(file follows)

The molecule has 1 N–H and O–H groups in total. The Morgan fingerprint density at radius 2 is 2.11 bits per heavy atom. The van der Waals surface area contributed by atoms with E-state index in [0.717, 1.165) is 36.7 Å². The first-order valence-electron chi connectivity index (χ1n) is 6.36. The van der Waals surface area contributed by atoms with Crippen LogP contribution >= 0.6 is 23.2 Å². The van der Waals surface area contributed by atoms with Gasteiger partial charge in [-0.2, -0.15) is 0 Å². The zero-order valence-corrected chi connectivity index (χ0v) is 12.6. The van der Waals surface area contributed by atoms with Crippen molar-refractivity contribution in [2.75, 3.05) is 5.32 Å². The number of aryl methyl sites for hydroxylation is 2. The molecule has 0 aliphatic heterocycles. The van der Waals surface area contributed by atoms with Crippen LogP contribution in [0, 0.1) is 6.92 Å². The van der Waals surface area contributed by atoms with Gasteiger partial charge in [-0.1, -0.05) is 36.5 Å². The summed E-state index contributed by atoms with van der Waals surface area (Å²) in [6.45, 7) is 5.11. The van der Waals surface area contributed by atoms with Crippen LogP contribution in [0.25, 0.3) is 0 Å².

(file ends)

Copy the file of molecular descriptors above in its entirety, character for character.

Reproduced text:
The molecule has 1 N–H and O–H groups in total. The Morgan fingerprint density at radius 2 is 2.11 bits per heavy atom. The van der Waals surface area contributed by atoms with E-state index in [0.717, 1.165) is 36.7 Å². The first-order valence-electron chi connectivity index (χ1n) is 6.36. The van der Waals surface area contributed by atoms with Crippen LogP contribution >= 0.6 is 23.2 Å². The van der Waals surface area contributed by atoms with Gasteiger partial charge in [-0.2, -0.15) is 0 Å². The zero-order valence-corrected chi connectivity index (χ0v) is 12.6. The van der Waals surface area contributed by atoms with Crippen molar-refractivity contribution in [2.75, 3.05) is 5.32 Å². The number of aryl methyl sites for hydroxylation is 2. The molecule has 0 aliphatic heterocycles. The van der Waals surface area contributed by atoms with Crippen LogP contribution in [0, 0.1) is 6.92 Å². The van der Waals surface area contributed by atoms with Gasteiger partial charge in [-0.1, -0.05) is 36.5 Å². The summed E-state index contributed by atoms with van der Waals surface area (Å²) in [6.45, 7) is 5.11. The van der Waals surface area contributed by atoms with Crippen LogP contribution in [0.25, 0.3) is 0 Å².